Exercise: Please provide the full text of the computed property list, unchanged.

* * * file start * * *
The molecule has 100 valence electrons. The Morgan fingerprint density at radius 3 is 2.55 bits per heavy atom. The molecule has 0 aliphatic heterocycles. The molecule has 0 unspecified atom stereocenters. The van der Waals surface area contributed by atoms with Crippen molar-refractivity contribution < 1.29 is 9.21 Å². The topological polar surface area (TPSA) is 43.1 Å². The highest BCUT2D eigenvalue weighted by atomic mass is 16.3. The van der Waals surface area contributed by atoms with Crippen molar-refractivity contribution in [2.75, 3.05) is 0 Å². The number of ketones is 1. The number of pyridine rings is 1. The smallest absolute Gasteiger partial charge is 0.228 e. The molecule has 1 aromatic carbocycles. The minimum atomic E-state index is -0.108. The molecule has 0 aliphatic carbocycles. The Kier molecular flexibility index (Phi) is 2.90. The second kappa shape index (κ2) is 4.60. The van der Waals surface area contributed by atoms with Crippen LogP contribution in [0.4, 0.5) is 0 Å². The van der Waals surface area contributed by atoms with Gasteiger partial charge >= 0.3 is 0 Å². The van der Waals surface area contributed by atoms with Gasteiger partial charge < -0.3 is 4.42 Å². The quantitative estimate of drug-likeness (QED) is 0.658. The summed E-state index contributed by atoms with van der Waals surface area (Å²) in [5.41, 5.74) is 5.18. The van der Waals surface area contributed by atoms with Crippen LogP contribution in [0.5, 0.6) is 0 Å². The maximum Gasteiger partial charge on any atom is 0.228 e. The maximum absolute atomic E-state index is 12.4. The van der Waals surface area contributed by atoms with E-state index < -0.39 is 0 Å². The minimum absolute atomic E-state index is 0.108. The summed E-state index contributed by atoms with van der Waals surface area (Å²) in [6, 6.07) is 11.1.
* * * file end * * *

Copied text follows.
The molecule has 100 valence electrons. The Morgan fingerprint density at radius 3 is 2.55 bits per heavy atom. The molecule has 0 aliphatic heterocycles. The molecule has 0 unspecified atom stereocenters. The van der Waals surface area contributed by atoms with Crippen molar-refractivity contribution < 1.29 is 9.21 Å². The topological polar surface area (TPSA) is 43.1 Å². The highest BCUT2D eigenvalue weighted by atomic mass is 16.3. The van der Waals surface area contributed by atoms with Crippen molar-refractivity contribution in [2.75, 3.05) is 0 Å². The number of ketones is 1. The number of pyridine rings is 1. The smallest absolute Gasteiger partial charge is 0.228 e. The molecule has 1 aromatic carbocycles. The minimum atomic E-state index is -0.108. The molecule has 0 aliphatic carbocycles. The Kier molecular flexibility index (Phi) is 2.90. The second kappa shape index (κ2) is 4.60. The van der Waals surface area contributed by atoms with Crippen LogP contribution in [0.4, 0.5) is 0 Å². The van der Waals surface area contributed by atoms with Gasteiger partial charge >= 0.3 is 0 Å². The van der Waals surface area contributed by atoms with Gasteiger partial charge < -0.3 is 4.42 Å². The quantitative estimate of drug-likeness (QED) is 0.658. The summed E-state index contributed by atoms with van der Waals surface area (Å²) in [5.41, 5.74) is 5.18. The van der Waals surface area contributed by atoms with Crippen LogP contribution in [0.5, 0.6) is 0 Å². The maximum Gasteiger partial charge on any atom is 0.228 e. The maximum absolute atomic E-state index is 12.4. The van der Waals surface area contributed by atoms with E-state index < -0.39 is 0 Å². The minimum absolute atomic E-state index is 0.108. The summed E-state index contributed by atoms with van der Waals surface area (Å²) in [6, 6.07) is 11.1.